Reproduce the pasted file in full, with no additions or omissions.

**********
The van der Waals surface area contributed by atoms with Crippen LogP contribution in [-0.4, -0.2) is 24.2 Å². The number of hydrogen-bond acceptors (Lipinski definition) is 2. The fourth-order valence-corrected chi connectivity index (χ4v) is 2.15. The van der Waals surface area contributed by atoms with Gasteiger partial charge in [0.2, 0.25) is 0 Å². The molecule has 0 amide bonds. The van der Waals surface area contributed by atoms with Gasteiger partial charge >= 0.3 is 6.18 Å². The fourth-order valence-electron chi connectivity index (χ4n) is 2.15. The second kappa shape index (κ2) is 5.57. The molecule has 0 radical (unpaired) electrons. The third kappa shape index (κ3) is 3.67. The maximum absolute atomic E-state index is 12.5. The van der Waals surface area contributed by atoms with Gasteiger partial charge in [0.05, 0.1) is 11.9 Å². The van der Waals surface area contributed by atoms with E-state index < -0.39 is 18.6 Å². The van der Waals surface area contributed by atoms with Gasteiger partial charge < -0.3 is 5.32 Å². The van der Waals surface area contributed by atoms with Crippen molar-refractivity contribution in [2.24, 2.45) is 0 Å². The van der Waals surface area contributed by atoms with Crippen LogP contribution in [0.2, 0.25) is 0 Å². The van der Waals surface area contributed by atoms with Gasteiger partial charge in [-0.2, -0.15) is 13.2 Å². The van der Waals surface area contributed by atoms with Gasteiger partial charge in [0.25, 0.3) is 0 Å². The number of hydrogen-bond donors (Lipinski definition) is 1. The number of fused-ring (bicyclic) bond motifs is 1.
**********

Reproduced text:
The van der Waals surface area contributed by atoms with Crippen LogP contribution in [-0.4, -0.2) is 24.2 Å². The number of hydrogen-bond acceptors (Lipinski definition) is 2. The fourth-order valence-corrected chi connectivity index (χ4v) is 2.15. The van der Waals surface area contributed by atoms with Gasteiger partial charge in [0.2, 0.25) is 0 Å². The molecule has 0 amide bonds. The van der Waals surface area contributed by atoms with Gasteiger partial charge >= 0.3 is 6.18 Å². The fourth-order valence-electron chi connectivity index (χ4n) is 2.15. The second kappa shape index (κ2) is 5.57. The molecule has 0 radical (unpaired) electrons. The third kappa shape index (κ3) is 3.67. The maximum absolute atomic E-state index is 12.5. The van der Waals surface area contributed by atoms with Gasteiger partial charge in [0.05, 0.1) is 11.9 Å². The van der Waals surface area contributed by atoms with E-state index < -0.39 is 18.6 Å². The van der Waals surface area contributed by atoms with Gasteiger partial charge < -0.3 is 5.32 Å². The van der Waals surface area contributed by atoms with Crippen molar-refractivity contribution in [2.24, 2.45) is 0 Å². The van der Waals surface area contributed by atoms with Crippen LogP contribution in [0.2, 0.25) is 0 Å². The van der Waals surface area contributed by atoms with Gasteiger partial charge in [-0.2, -0.15) is 13.2 Å². The van der Waals surface area contributed by atoms with Gasteiger partial charge in [0.25, 0.3) is 0 Å². The number of hydrogen-bond donors (Lipinski definition) is 1. The number of fused-ring (bicyclic) bond motifs is 1.